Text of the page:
|16th October 2011 03:52 AM|
I am not at all indicative of what it can be done by pushing things to the limit (i.e. I am VERY far from pro level) but I might be indicative of an experienced sailor and I noticed that my max/average speed is strictly dependent on water conditions. Typically in 6.6-7.3 conditions I hit above 30 knots but below 34-35. Twice I was lucky enough to be on my 5.5 Hot Sails GPS in 20-25 knots in very flat conditions and I hit my max speed ever (37-38) I probably would have gone as fast with a 6.0 or 6.6, and a big guy with a bigger sail could have used bigger slalom and go as fast.
Add a bit of chop and messy water and I am below 30. My Acid 74 with a SuperFreak UL 4.7 (not a sail known for speed) hit 28+ a few times and I doubt I would have gone much faster with any other gear in those conditions.
|16th October 2011 02:45 AM|
I could not resist and post this link.
Amazing how this compatriot is using his IS80/2011 in "heavy conditions".
|16th October 2011 12:13 AM|
|13th October 2011 12:41 AM|
Yes, it's good to hear that I'm not the only one who needs to fall back to a wave board when the going gets tough
Yesterday, I've examined more closely the tails of my wave board and my slalom board (IS87).
I did not expect that much difference with these low volume boards, BUT there is !
The tail of the wave board has a really sharp and pointy end, whereas the IS87 has a more round end (+ cutouts of course). Then, beside being very narrow and pointy, the tail of the wave board is also very thin (small height). The latter is probably also very important to smooth out the chop.
|12th October 2011 10:58 PM|
No question, going for a wave or bump & jump board (in my case) will smooth out the chop. I too made this same transition last week when it was building from 15+ knots to 20+ knots. My 6.6 race sail on my iS 111 was fine until the chop was killing my legs and back. I pulled out my HiFly bump and jump board (same volume and width as the iS) and sailing was much smoother. The narrower tail, the V bottom and greater rocker all made things easier on the body, plus it added control.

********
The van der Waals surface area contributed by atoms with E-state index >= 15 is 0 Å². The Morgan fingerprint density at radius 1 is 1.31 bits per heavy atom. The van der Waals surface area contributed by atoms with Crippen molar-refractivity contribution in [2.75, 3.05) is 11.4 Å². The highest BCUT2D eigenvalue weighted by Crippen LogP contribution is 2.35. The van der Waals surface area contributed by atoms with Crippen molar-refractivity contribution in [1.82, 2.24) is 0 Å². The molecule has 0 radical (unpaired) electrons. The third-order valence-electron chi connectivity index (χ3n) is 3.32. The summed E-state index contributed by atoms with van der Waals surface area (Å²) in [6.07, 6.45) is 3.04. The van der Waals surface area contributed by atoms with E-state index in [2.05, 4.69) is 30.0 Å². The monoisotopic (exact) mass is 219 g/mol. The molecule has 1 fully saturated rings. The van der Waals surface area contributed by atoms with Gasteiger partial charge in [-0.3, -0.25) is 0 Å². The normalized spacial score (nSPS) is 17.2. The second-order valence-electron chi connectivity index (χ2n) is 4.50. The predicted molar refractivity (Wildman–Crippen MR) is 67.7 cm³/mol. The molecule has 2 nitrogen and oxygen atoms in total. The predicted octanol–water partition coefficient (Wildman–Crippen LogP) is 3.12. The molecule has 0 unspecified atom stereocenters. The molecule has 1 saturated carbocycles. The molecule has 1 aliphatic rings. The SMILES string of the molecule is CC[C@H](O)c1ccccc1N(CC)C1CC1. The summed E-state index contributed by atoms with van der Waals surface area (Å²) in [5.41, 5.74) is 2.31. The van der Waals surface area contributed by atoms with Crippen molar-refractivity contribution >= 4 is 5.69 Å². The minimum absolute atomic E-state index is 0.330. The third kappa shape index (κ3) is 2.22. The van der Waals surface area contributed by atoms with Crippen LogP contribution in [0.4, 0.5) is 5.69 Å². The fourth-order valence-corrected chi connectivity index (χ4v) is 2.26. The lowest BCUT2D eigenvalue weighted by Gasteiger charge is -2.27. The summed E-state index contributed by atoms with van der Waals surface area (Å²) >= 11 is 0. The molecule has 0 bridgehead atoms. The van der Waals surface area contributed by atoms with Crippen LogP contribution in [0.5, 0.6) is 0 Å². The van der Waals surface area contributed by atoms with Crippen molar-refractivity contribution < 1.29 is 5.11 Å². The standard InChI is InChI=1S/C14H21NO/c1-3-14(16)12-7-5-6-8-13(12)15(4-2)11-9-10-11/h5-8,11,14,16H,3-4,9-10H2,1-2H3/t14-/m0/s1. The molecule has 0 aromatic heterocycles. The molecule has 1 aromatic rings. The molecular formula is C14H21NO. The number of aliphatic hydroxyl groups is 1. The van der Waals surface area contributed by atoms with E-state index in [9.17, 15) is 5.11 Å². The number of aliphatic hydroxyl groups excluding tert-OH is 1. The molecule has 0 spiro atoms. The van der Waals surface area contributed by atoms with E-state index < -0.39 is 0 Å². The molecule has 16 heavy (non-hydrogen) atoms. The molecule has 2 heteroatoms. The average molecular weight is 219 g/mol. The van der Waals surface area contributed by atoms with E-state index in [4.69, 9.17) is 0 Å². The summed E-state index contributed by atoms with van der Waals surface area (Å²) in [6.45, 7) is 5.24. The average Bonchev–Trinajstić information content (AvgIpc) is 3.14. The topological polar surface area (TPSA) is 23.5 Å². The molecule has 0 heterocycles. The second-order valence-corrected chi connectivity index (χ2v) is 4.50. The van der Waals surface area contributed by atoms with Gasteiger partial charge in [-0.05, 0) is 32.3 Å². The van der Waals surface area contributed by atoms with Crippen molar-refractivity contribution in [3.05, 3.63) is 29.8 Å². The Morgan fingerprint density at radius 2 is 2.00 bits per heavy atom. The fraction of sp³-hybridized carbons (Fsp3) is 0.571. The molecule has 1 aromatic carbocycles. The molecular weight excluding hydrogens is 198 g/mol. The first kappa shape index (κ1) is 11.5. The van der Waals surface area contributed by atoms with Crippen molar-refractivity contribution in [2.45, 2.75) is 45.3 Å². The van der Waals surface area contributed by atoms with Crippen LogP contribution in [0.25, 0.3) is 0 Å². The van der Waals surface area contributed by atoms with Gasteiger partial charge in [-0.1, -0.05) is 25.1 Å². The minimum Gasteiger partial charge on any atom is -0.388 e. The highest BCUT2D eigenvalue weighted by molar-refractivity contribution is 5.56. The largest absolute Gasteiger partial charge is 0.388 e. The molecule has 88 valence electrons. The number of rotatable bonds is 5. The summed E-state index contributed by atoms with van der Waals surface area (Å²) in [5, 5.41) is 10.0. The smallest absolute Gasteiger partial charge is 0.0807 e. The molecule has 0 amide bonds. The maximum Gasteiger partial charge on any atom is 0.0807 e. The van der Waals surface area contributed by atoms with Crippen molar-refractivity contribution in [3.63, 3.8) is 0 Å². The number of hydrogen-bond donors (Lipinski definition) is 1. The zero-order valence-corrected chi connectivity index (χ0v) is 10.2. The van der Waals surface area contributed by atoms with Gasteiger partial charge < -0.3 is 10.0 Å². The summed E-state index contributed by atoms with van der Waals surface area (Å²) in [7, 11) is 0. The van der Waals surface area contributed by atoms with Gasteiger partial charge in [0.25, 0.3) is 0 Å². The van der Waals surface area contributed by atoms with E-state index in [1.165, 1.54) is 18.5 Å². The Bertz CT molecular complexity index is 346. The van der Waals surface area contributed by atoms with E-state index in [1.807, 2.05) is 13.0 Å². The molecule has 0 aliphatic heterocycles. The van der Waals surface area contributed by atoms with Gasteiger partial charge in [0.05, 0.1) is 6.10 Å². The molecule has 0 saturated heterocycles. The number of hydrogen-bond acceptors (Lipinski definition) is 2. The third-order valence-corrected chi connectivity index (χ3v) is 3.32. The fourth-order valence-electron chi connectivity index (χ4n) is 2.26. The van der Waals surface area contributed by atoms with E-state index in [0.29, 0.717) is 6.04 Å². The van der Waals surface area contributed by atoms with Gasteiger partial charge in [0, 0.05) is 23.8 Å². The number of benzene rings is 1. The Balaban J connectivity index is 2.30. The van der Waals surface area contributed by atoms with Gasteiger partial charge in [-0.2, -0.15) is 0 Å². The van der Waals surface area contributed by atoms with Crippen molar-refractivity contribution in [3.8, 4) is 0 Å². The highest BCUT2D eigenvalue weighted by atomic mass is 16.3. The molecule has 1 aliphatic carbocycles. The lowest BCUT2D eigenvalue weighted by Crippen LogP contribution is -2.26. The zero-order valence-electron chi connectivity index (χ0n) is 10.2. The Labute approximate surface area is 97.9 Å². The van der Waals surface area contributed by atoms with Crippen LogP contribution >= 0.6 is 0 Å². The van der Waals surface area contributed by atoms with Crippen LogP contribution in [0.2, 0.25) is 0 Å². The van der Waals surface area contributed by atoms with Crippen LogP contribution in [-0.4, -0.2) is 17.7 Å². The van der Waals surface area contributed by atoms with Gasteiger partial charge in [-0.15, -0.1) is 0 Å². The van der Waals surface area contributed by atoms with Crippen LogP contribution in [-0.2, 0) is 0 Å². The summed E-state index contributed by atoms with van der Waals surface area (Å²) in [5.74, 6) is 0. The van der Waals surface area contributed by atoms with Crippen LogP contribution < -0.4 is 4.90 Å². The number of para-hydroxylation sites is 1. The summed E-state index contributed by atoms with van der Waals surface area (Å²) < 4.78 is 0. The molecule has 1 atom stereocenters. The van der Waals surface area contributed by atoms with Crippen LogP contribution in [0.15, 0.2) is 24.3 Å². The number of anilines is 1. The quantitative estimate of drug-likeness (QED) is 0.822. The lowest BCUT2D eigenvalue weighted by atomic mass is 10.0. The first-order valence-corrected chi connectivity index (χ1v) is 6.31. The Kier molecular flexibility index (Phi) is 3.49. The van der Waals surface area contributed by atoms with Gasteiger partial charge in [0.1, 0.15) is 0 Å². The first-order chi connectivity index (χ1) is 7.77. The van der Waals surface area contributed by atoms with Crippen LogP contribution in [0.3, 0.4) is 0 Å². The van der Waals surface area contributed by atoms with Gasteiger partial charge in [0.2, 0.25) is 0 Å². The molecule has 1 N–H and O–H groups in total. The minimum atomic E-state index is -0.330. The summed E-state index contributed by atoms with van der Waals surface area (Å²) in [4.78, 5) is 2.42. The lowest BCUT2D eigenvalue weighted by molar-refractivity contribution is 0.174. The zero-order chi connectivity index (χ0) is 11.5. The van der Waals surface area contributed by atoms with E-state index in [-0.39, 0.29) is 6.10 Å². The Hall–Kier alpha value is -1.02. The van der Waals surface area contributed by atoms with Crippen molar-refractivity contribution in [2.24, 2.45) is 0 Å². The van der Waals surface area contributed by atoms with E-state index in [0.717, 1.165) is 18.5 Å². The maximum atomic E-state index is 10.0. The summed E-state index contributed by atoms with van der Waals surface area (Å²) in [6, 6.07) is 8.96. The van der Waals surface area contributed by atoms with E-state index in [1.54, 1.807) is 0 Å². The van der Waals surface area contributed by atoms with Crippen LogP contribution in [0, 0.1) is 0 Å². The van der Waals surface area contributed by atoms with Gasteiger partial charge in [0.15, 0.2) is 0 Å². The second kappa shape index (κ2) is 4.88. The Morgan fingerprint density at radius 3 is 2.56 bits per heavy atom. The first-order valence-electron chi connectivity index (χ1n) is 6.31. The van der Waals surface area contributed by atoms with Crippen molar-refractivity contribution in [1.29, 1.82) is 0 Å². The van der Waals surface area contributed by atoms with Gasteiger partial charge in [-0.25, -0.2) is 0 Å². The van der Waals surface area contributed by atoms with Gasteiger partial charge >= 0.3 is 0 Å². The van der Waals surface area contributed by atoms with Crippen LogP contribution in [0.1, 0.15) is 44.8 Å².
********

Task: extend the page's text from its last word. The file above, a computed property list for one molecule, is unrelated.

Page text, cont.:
This was my first time with the 6.6 race sail on the HiFly since I always started with my 6.0 no cam sail with this board. I got lazy and rather than rig a smaller sail for the board, I tried the race sail and it worked fine. Not great at gybing, but nevertheless a good option to keep me on the water longer. I should also add that I was able to attain a higher top speed with the HiFly. More wind so more power, but also rougher water.
|12th October 2011 06:13 PM|
|Farlo||Yeah many of us use real wave boards for straight line blasting in crazy chops. Did use freerace sails too but I prefer one with a smaller foot. As the tail of the board is much thinner, the sail will sometimes touch the water when you close the gap. This may be fixed by adjusting the mast track but you know... there are many fast enough wave sails in the sub 5 range.|
|12th October 2011 02:39 AM|
Wave board versus Slalom board
I was yesterday afternoon out in 25-35 knots with huge, nasty chop.
The autumn winds are finally coming in strong with us.
I started off with my IS87 and my North Warp 5.0 sail.
Struggeled for more than an hour.
Just couldn't get my gear under control, mainly because of the chop.
Because it was already getting late (darkness within 2 hours), I decided to do a little experiment.
I took my old school 85L Naish wave board out of the trailer and put the Warp 5.0 on it.
Yes, that's right, a full blown race sail on a pure wave board.
And guess what, I had a great remaining evening session with lots of control over my gear.
1. There's "night and day" difference between a wave board and a slalom board of approximately the same volume. The main reason for it, I guess, is probably the thinner and narrower tail of the wave board in combination with a 25 wave fin in stead of a 28 slalom fin.
2. Race sails can also work on wave boards.